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House Committee Examines Mental Health Issues in Pennsylvania, DiGirolamo Says
3/14/2013

HARRISBURG – To help lawmakers understand the challenges of mental health issues, Rep. Gene DiGirolamo (R-Bucks), chairman of the House Human Services Committee, today convened a public hearing to discuss public policy regarding those who suffer from mental illness. 

“I would like to thank all of the professionals and experts who joined us today to discuss the complexities of mental health,” said DiGirolamo. “Today’s hearing was meant to be an informative way to bring our committee up to speed on the challenges faced by those who both suffer from mental illness and those who work with these individuals in treatment and recovery.” 

Much of the testimony focused on eliminating the stigma that is associated with mental illness, and how that prevents individuals who need help from seeking it out. Experts also noted that in the majority of cases, people with mental illness can achieve full recovery, but they must first seek out help.  

In addition, those who offered testimony spoke about the overall goal of helping individuals who have received treatment becoming engaged in their lives and their community as the true meaning of “success” in recovery. The goal is making sure families and individuals are aware of the resources available.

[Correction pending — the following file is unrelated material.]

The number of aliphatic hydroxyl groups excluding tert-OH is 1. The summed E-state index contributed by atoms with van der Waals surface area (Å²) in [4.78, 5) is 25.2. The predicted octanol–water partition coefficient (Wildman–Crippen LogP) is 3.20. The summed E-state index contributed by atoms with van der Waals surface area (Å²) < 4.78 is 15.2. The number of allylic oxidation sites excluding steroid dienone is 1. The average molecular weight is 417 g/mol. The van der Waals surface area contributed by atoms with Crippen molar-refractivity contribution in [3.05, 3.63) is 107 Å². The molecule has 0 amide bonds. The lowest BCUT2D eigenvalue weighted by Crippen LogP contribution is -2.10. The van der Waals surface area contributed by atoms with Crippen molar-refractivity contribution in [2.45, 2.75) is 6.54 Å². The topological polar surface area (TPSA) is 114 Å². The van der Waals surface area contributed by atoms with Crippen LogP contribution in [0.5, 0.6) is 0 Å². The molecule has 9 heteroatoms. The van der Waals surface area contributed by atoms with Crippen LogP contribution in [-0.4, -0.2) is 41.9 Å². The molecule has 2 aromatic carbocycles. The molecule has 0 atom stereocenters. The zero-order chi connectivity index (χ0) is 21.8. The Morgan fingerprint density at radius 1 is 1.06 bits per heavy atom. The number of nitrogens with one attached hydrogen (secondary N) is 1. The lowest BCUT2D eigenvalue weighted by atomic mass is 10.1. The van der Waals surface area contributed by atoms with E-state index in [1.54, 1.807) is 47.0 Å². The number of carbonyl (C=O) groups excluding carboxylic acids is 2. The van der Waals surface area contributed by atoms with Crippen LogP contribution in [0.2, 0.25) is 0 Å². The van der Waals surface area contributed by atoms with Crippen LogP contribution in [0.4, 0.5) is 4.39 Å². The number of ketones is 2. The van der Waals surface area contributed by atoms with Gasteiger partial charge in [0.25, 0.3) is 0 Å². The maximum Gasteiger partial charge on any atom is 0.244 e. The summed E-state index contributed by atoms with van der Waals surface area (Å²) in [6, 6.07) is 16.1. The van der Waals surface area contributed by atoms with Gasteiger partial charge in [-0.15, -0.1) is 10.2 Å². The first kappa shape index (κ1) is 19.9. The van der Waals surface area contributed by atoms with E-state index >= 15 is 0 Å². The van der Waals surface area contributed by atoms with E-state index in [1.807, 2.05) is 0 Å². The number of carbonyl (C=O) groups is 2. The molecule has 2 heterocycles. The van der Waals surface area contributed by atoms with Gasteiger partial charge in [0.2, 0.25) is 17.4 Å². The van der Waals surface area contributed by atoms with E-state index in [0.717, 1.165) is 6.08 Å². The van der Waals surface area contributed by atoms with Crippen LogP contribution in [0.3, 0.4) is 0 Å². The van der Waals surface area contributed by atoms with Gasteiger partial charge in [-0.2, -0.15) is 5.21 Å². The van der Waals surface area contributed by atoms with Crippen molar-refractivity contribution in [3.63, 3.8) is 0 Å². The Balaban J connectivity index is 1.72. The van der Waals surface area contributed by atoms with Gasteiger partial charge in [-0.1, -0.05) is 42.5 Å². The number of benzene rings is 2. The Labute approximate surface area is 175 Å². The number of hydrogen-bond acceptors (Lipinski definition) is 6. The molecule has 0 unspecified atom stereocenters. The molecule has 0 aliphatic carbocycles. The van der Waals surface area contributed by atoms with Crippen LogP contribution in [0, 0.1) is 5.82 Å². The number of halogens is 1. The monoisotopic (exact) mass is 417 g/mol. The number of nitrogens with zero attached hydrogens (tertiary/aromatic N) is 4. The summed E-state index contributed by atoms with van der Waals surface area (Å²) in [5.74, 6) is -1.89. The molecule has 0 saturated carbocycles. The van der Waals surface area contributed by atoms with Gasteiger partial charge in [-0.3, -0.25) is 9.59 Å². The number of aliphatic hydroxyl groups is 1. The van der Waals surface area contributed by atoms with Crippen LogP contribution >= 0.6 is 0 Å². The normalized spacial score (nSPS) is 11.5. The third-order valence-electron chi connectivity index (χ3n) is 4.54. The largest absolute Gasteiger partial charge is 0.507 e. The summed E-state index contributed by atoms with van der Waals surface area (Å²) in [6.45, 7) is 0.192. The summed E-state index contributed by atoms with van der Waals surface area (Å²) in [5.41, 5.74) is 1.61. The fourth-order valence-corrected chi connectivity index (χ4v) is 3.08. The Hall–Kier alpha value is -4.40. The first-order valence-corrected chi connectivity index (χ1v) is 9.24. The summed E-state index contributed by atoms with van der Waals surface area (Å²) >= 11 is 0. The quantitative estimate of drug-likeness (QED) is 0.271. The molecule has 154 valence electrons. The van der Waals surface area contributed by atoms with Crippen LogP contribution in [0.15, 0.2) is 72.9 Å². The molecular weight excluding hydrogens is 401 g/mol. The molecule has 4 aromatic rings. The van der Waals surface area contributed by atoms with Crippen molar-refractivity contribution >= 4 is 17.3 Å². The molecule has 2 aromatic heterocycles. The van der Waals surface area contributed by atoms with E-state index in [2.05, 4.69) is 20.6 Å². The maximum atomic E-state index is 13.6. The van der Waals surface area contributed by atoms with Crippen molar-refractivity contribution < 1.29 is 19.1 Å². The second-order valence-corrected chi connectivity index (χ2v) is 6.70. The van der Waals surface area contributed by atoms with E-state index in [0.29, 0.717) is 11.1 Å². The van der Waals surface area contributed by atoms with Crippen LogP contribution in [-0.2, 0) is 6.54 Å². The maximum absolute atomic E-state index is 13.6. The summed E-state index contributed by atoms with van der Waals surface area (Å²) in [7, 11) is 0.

“Pennsylvania is considered to be the national model for mental health services and treatment; however, there is still so much more we can do in terms of outreach, education and prevention,” DiGirolamo said, noting that mental illness touches virtually every family in this Commonwealth, with one out of four individuals being affected at some point in a given year. 

Some testifiers also touched upon the national conversation occurring with respect those with mental illness and violent crime. In fact, studies show that people who suffer from mental illness are no more violent than the general public, and are far more likely to be victims of crime rather than the perpetrators. Additional services, such as early intervention, are needed to help teach families how to intervene and recognize the signs of mental illness so they can help get their loved ones into treatment. 

Other experts spoke to the need to reach out more to older adults, service members, veterans and their families in helping them seek out the resources specifically available to them. 

Among those offering testimony at today’s hearing were Dennis Marion, Office of Mental Health and Substance Abuse Services, Department of Public Welfare; Arthur C. Evans, Department of Behavioral Health and Intellectual disAbility Services, Philadelphia; Christine Flowers, columnist; Seth Williams, district attorney, City of Philadelphia; James Jordan, National Alliance for the Mentally Ill; Jim MacMillen, Gun Crisis Reporting Project; Eric Larson and David Dan, Resources for Human Development; Joseph Rogers, Mental Health Association of Southeastern Pennsylvania; Guy S. Diamond, Center for Family Intervention Science, University of Pennsylvania; Lloyd Wertz, Family Training and Advocacy Center for Serious Mental Illness; Mark Murphy, Disability Rights Network of PA; Andrew Clark, KidsPeace Children’s Hospital and Residential Services; Jon Evans, Safe Harbor Behavioral Health, Erie, and the Pennsylvania Community Providers Association; David Lewis, Western Psychiatric Institute and Clinic; and Lt. Col. Scott R. Snyder, Pennsylvania State Police. 

Representative Gene DiGirolamo
18th District
Pennsylvania House of Representatives
Media Contact:  Jennifer Keaton
717.705.2094
jkeaton@pahousegop.com
GeneDiGirolamo.com / Facebook.com/GeneDiGirolamo
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